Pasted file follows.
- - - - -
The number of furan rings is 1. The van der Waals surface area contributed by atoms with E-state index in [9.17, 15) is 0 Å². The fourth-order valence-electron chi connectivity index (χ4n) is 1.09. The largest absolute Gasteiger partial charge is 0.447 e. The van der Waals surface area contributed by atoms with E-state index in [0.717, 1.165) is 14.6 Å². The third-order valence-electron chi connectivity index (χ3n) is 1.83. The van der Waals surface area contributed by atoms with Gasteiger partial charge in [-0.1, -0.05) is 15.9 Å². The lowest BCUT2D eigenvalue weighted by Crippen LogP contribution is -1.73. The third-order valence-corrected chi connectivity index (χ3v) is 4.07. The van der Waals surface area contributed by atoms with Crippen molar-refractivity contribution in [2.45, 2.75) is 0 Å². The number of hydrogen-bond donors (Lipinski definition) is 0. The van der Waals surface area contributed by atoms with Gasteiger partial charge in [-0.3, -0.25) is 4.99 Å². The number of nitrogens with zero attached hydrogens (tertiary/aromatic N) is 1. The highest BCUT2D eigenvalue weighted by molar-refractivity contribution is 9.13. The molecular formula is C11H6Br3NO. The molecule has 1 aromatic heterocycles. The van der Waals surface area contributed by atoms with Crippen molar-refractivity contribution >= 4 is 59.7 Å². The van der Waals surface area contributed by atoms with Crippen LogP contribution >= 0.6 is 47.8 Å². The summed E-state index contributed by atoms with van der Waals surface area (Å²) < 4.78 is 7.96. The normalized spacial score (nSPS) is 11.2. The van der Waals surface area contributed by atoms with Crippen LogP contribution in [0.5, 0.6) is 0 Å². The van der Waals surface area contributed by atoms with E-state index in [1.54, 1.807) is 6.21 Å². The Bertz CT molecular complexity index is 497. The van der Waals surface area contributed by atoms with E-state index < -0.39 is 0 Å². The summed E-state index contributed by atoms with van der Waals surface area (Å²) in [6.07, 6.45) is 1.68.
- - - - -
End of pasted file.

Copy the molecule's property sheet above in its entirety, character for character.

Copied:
The number of furan rings is 1. The van der Waals surface area contributed by atoms with E-state index in [9.17, 15) is 0 Å². The fourth-order valence-electron chi connectivity index (χ4n) is 1.09. The largest absolute Gasteiger partial charge is 0.447 e. The van der Waals surface area contributed by atoms with E-state index in [0.717, 1.165) is 14.6 Å². The third-order valence-electron chi connectivity index (χ3n) is 1.83. The van der Waals surface area contributed by atoms with Gasteiger partial charge in [-0.1, -0.05) is 15.9 Å². The lowest BCUT2D eigenvalue weighted by Crippen LogP contribution is -1.73. The third-order valence-corrected chi connectivity index (χ3v) is 4.07. The van der Waals surface area contributed by atoms with Crippen molar-refractivity contribution in [2.45, 2.75) is 0 Å². The number of hydrogen-bond donors (Lipinski definition) is 0. The van der Waals surface area contributed by atoms with Gasteiger partial charge in [-0.3, -0.25) is 4.99 Å². The number of nitrogens with zero attached hydrogens (tertiary/aromatic N) is 1. The highest BCUT2D eigenvalue weighted by molar-refractivity contribution is 9.13. The molecular formula is C11H6Br3NO. The molecule has 1 aromatic heterocycles. The van der Waals surface area contributed by atoms with Crippen molar-refractivity contribution >= 4 is 59.7 Å². The van der Waals surface area contributed by atoms with Crippen LogP contribution >= 0.6 is 47.8 Å². The summed E-state index contributed by atoms with van der Waals surface area (Å²) < 4.78 is 7.96. The normalized spacial score (nSPS) is 11.2. The van der Waals surface area contributed by atoms with Crippen LogP contribution in [0.5, 0.6) is 0 Å². The van der Waals surface area contributed by atoms with E-state index in [1.54, 1.807) is 6.21 Å². The Bertz CT molecular complexity index is 497. The van der Waals surface area contributed by atoms with E-state index < -0.39 is 0 Å². The summed E-state index contributed by atoms with van der Waals surface area (Å²) in [6.07, 6.45) is 1.68.